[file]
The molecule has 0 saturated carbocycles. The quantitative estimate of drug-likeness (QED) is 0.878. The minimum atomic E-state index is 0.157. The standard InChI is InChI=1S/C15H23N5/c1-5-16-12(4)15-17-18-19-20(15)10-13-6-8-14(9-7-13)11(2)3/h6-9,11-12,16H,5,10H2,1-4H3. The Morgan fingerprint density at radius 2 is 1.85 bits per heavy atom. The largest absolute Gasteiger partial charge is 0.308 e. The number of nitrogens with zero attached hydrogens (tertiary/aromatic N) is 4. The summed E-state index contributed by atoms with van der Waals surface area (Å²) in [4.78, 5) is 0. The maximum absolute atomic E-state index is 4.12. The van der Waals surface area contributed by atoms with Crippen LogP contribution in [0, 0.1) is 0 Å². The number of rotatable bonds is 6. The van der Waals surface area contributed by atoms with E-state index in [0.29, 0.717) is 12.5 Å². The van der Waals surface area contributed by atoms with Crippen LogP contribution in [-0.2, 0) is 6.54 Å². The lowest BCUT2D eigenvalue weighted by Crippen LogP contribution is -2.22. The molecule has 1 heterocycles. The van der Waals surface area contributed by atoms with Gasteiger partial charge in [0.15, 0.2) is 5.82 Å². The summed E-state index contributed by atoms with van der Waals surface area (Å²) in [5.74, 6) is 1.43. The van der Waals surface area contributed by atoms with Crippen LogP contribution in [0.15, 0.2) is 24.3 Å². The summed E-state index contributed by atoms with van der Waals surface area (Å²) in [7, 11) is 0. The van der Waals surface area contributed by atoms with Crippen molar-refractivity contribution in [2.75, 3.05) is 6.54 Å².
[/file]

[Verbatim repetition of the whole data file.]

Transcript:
The molecule has 0 saturated carbocycles. The quantitative estimate of drug-likeness (QED) is 0.878. The minimum atomic E-state index is 0.157. The standard InChI is InChI=1S/C15H23N5/c1-5-16-12(4)15-17-18-19-20(15)10-13-6-8-14(9-7-13)11(2)3/h6-9,11-12,16H,5,10H2,1-4H3. The Morgan fingerprint density at radius 2 is 1.85 bits per heavy atom. The largest absolute Gasteiger partial charge is 0.308 e. The number of nitrogens with zero attached hydrogens (tertiary/aromatic N) is 4. The summed E-state index contributed by atoms with van der Waals surface area (Å²) in [4.78, 5) is 0. The maximum absolute atomic E-state index is 4.12. The van der Waals surface area contributed by atoms with Crippen LogP contribution in [0, 0.1) is 0 Å². The number of rotatable bonds is 6. The van der Waals surface area contributed by atoms with E-state index in [0.29, 0.717) is 12.5 Å². The van der Waals surface area contributed by atoms with Crippen LogP contribution in [-0.2, 0) is 6.54 Å². The lowest BCUT2D eigenvalue weighted by Crippen LogP contribution is -2.22. The molecule has 1 heterocycles. The van der Waals surface area contributed by atoms with Gasteiger partial charge in [0.15, 0.2) is 5.82 Å². The summed E-state index contributed by atoms with van der Waals surface area (Å²) in [5.74, 6) is 1.43. The van der Waals surface area contributed by atoms with Crippen LogP contribution in [0.15, 0.2) is 24.3 Å². The summed E-state index contributed by atoms with van der Waals surface area (Å²) in [7, 11) is 0. The van der Waals surface area contributed by atoms with Crippen molar-refractivity contribution in [2.75, 3.05) is 6.54 Å².